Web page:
Not that they're necessarily thinking about events that would have flowers, but a subset of their customers are going to an event that do have flowers? So, if those groups of people also have special dietary requirements or they're trying to make a special impression, a bigger impression with wines so, they're dealing with wine merchants or sommeliers, that group of people that aren't necessarily involved 100% all the time, but there is some kind of crossover.
It's always interesting when we're trying to think of examples on the fly because it's immediate encounters just start thinking about the same ones that always spring up. One of the things I do quite often is look at the gallery of the books that we've worked with in the past. Yeah, and that as we get this feedback quite a lot as well, people look at that for inspiration, so if you haven't visited it, then definitely head over to 90minutebooks.com/gallery and there's a list of some of the 500 or so that we've worked in there.
And that range of businesses, I think oftentimes people will mention it in terms of looking for inspiration for their own book, their own kind of first layer, first circle book. But in the context of this conversation when we're talking about complimentary noncompeting businesses, I think this is a great resource to look through for businesses that you wouldn't necessarily think about.
So we've got financial planning books in there talking about retirement. So realtors thinking about this second level group, then retirees relocating to different area, going into retirement communities, active adult communities, working with financial planners might be that one level removed from people that you usually work with. Go into the slightly more obscure examples and again, don't get too hung up on the specifics, but just kind of throwing ideas out there to get you thinking about what it could be for yourself. But we've got the Unleash Your Greatness book, the Choosing the Hockey Club.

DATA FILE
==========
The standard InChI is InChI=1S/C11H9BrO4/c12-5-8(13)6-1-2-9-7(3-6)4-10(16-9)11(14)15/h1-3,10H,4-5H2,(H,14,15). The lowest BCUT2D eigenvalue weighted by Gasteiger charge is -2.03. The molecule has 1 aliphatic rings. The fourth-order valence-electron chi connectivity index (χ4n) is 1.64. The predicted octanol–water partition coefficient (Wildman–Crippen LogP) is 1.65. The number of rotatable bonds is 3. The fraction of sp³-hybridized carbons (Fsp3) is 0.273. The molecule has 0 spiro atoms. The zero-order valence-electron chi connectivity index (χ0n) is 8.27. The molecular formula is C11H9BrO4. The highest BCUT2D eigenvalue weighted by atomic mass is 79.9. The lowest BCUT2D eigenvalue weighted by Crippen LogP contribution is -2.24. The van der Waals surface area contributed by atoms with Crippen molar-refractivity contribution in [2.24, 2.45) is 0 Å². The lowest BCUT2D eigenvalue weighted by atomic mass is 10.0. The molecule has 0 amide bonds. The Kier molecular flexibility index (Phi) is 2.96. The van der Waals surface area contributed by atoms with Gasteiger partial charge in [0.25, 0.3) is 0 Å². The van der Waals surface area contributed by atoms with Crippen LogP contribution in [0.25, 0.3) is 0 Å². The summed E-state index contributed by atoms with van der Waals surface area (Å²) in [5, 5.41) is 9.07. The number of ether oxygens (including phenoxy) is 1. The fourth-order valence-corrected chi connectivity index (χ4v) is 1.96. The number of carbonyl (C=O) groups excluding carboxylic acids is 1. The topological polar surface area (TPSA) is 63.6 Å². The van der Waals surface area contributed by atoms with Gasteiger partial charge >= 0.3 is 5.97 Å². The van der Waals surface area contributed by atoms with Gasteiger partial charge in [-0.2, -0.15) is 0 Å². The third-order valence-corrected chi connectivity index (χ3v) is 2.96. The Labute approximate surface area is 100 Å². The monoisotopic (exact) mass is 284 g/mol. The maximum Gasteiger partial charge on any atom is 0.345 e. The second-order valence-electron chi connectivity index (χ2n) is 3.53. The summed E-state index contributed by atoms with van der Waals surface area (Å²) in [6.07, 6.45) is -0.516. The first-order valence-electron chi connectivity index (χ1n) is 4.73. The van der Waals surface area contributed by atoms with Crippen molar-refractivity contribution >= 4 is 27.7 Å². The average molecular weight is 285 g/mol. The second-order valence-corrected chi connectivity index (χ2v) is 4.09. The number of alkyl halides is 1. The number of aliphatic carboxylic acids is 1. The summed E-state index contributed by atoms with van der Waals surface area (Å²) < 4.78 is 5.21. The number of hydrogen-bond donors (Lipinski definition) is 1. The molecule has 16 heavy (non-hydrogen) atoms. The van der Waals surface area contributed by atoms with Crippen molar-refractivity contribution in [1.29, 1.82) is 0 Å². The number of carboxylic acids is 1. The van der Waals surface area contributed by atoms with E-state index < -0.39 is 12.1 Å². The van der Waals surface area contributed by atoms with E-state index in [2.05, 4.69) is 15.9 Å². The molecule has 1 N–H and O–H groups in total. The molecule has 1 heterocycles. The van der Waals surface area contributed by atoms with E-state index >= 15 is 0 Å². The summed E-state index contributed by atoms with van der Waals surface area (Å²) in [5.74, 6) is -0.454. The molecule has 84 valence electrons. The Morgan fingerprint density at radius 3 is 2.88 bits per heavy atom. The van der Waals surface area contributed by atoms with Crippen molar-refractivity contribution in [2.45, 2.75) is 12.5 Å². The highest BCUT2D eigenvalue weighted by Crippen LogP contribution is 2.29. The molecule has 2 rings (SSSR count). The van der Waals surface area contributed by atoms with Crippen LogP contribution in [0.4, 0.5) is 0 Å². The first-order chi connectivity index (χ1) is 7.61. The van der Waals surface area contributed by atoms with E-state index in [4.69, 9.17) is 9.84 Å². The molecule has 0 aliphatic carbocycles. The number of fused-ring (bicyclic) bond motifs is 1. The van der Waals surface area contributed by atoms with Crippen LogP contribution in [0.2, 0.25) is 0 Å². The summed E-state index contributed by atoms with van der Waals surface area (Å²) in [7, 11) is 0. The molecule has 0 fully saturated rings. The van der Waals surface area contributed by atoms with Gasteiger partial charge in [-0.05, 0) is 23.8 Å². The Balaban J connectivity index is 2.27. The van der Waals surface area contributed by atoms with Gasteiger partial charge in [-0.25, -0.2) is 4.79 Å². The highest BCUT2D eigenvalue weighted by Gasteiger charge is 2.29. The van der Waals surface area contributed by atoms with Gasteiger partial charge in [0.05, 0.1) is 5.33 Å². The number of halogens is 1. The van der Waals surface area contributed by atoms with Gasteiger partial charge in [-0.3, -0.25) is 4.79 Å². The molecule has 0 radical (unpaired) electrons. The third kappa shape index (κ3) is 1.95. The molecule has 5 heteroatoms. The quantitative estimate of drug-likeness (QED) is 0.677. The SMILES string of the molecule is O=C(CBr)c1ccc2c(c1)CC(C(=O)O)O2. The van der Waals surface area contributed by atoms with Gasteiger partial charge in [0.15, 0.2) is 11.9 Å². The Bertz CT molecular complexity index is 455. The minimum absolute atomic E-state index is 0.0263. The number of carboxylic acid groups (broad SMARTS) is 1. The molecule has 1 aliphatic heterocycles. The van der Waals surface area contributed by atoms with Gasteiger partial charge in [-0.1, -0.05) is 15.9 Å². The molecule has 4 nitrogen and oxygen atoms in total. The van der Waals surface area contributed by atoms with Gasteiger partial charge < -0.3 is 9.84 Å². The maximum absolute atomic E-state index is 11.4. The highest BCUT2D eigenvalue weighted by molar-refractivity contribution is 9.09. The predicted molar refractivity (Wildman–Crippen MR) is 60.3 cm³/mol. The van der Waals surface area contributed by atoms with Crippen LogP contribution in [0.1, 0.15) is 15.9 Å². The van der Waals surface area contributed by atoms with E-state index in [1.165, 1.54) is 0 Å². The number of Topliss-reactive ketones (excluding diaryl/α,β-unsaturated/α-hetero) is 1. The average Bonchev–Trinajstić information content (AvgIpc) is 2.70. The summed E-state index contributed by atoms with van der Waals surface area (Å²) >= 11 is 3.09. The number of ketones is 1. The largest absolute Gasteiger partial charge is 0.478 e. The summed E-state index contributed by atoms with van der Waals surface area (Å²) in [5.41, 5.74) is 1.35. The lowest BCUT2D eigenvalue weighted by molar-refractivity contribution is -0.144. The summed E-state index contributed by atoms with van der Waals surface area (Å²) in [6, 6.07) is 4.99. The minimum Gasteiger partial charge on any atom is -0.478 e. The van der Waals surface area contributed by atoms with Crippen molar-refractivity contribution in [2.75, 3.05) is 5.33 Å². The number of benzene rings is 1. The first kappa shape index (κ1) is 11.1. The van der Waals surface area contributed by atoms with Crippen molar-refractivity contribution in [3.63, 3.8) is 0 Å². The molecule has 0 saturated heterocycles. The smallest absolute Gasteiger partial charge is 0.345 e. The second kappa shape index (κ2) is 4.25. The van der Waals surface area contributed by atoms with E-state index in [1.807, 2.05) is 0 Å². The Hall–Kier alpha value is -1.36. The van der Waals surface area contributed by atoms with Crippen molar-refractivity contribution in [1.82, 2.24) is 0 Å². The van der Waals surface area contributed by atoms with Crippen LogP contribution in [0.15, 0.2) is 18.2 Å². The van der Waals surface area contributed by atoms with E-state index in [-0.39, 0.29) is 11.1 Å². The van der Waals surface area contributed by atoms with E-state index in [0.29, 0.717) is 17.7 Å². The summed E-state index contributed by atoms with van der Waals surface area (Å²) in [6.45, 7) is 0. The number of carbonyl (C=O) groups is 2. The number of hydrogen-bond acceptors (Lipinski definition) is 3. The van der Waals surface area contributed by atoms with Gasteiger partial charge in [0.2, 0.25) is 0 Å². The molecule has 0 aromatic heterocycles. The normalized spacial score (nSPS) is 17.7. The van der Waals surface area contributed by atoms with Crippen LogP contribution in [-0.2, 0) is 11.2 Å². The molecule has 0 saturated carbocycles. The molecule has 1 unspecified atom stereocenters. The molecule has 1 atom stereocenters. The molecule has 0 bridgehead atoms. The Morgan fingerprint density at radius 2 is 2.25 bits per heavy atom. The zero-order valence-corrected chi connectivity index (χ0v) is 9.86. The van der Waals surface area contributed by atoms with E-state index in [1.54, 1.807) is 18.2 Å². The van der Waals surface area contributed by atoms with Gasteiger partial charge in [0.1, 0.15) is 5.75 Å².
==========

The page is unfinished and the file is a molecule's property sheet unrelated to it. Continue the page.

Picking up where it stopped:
The number of people that they work with, who would also be looking to relocate is probably small, but nationwide, the number or countywide, statewide, county, my accent giving me away again. Statewide. That might be a lot of hockey clubs that deal with people relocating. So as a realtor working with people, working with the person that sets up, that runs that organization, although it might not be the most first circle book, might not be the most obvious.
When you're looking at marketing to the next group or you've already set up the initial campaign, so you're looking at approaching, reaching an audience that you haven't previously reached. It might be a big enough niche to make it worthwhile. Particularly I think if the practicality is of setting up a campaign that has the book as the main cookie, the main lead generation pieces is the book, but the campaigns around it will vary. Than having a number of these little slightly more rounded one slightly bore specialty, slightly more niche based. It's a really great way of leveraging the thing, the asset that you've already built. Make sense so far?
Betsey: Yeah. So far it makes sense. I found myself and honestly I was looking at different covers as you were talking. Got into them and I was thinking, Oh yeah there are some great examples on here. Not that we forget about the book, but you know, we'd never forget about the client, but we'd maybe sometimes forget about the book. But looking at some of these, you know like the Engagement Ring Shopping, you know that one sort of goes back to the florist, and the caterer, and the venue, and all the people that you could work with around that subject. So many different people.
Stuart: Yeah, I think real estate, because of the background that we've gone into some of the others. It's such a majority of people have dealt with real estate in one way or another. Either buying or renting. We've got such a cross over or commonality with it, with some of the other business. Some of the other sides of the organizations that we've learned specifically with the realtors, it is always the one that springs to mind.
Stuart: The Engagement Shopping Ring book is a great example as well. So when we think about complimentary noncompeting businesses for that, that was a book specifically set up for the jewelry purchase of it. But taking the step back and thinking, okay, someone who's in that position, what else might they be looking for at the same time in the conversation before they actually get engaged. Then it might be things like clubs or activities or specific locations in the area. That young couples will frequent.